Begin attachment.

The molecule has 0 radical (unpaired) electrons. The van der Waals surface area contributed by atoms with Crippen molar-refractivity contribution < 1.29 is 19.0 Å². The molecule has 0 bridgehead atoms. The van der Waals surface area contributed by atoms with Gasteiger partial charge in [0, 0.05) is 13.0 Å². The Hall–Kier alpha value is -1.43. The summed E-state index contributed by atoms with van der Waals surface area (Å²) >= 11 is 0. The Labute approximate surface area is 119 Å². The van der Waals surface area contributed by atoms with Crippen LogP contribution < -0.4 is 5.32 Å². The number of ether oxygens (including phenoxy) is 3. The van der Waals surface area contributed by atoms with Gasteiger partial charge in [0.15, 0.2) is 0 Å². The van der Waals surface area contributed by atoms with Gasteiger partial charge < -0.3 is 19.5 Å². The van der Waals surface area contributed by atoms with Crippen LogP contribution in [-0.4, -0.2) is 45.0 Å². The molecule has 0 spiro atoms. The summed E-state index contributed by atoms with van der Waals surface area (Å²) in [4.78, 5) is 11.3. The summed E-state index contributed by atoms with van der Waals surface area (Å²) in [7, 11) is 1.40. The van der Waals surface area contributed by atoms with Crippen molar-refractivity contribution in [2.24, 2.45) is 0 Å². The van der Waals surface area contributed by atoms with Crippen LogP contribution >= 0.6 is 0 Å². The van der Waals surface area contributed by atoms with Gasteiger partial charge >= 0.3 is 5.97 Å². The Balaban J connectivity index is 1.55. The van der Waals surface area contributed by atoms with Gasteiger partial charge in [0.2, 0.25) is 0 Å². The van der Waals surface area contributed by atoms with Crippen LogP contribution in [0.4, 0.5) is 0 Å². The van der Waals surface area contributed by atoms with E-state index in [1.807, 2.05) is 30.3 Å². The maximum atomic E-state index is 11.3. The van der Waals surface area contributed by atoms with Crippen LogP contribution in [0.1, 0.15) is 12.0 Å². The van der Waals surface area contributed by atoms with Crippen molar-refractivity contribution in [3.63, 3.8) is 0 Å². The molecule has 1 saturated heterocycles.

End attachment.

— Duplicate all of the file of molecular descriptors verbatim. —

The molecule has 0 radical (unpaired) electrons. The van der Waals surface area contributed by atoms with Crippen molar-refractivity contribution < 1.29 is 19.0 Å². The molecule has 0 bridgehead atoms. The van der Waals surface area contributed by atoms with Gasteiger partial charge in [0, 0.05) is 13.0 Å². The Hall–Kier alpha value is -1.43. The summed E-state index contributed by atoms with van der Waals surface area (Å²) >= 11 is 0. The Labute approximate surface area is 119 Å². The van der Waals surface area contributed by atoms with Crippen LogP contribution < -0.4 is 5.32 Å². The number of ether oxygens (including phenoxy) is 3. The van der Waals surface area contributed by atoms with Gasteiger partial charge in [0.15, 0.2) is 0 Å². The van der Waals surface area contributed by atoms with Gasteiger partial charge < -0.3 is 19.5 Å². The van der Waals surface area contributed by atoms with Crippen LogP contribution in [-0.4, -0.2) is 45.0 Å². The molecule has 0 spiro atoms. The summed E-state index contributed by atoms with van der Waals surface area (Å²) in [4.78, 5) is 11.3. The summed E-state index contributed by atoms with van der Waals surface area (Å²) in [7, 11) is 1.40. The van der Waals surface area contributed by atoms with Crippen molar-refractivity contribution in [2.24, 2.45) is 0 Å². The van der Waals surface area contributed by atoms with Crippen LogP contribution >= 0.6 is 0 Å². The van der Waals surface area contributed by atoms with Gasteiger partial charge >= 0.3 is 5.97 Å². The Balaban J connectivity index is 1.55. The van der Waals surface area contributed by atoms with Gasteiger partial charge in [0.2, 0.25) is 0 Å². The van der Waals surface area contributed by atoms with Crippen LogP contribution in [0.4, 0.5) is 0 Å². The van der Waals surface area contributed by atoms with E-state index in [1.807, 2.05) is 30.3 Å². The maximum atomic E-state index is 11.3. The van der Waals surface area contributed by atoms with Crippen LogP contribution in [0.1, 0.15) is 12.0 Å². The van der Waals surface area contributed by atoms with Crippen molar-refractivity contribution in [3.63, 3.8) is 0 Å². The molecule has 1 saturated heterocycles.